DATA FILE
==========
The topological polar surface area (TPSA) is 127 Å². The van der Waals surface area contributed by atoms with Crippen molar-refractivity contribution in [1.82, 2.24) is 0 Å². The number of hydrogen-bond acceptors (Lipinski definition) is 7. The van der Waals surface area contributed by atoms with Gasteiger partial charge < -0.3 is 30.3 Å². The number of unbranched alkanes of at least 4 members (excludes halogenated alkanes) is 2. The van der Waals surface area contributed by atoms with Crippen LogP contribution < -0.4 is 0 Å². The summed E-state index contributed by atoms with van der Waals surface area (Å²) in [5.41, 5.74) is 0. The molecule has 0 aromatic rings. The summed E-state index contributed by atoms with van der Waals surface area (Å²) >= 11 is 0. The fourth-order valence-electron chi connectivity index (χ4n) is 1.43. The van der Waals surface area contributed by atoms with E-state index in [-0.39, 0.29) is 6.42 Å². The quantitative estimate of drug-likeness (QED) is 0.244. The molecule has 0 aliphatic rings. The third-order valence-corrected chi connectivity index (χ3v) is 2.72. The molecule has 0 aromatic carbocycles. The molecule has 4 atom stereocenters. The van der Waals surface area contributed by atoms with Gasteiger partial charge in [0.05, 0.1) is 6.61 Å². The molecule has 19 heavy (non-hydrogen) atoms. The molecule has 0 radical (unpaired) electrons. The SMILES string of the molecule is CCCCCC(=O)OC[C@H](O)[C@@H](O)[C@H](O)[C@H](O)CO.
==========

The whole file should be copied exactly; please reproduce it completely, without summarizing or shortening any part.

The topological polar surface area (TPSA) is 127 Å². The van der Waals surface area contributed by atoms with Crippen molar-refractivity contribution in [1.82, 2.24) is 0 Å². The number of hydrogen-bond acceptors (Lipinski definition) is 7. The van der Waals surface area contributed by atoms with Gasteiger partial charge < -0.3 is 30.3 Å². The number of unbranched alkanes of at least 4 members (excludes halogenated alkanes) is 2. The van der Waals surface area contributed by atoms with Crippen LogP contribution < -0.4 is 0 Å². The summed E-state index contributed by atoms with van der Waals surface area (Å²) in [5.41, 5.74) is 0. The molecule has 0 aromatic rings. The summed E-state index contributed by atoms with van der Waals surface area (Å²) >= 11 is 0. The fourth-order valence-electron chi connectivity index (χ4n) is 1.43. The van der Waals surface area contributed by atoms with E-state index in [-0.39, 0.29) is 6.42 Å². The quantitative estimate of drug-likeness (QED) is 0.244. The molecule has 0 aliphatic rings. The third-order valence-corrected chi connectivity index (χ3v) is 2.72. The molecule has 0 aromatic carbocycles. The molecule has 4 atom stereocenters. The van der Waals surface area contributed by atoms with Gasteiger partial charge in [0.05, 0.1) is 6.61 Å². The molecule has 19 heavy (non-hydrogen) atoms. The molecule has 0 radical (unpaired) electrons. The SMILES string of the molecule is CCCCCC(=O)OC[C@H](O)[C@@H](O)[C@H](O)[C@H](O)CO.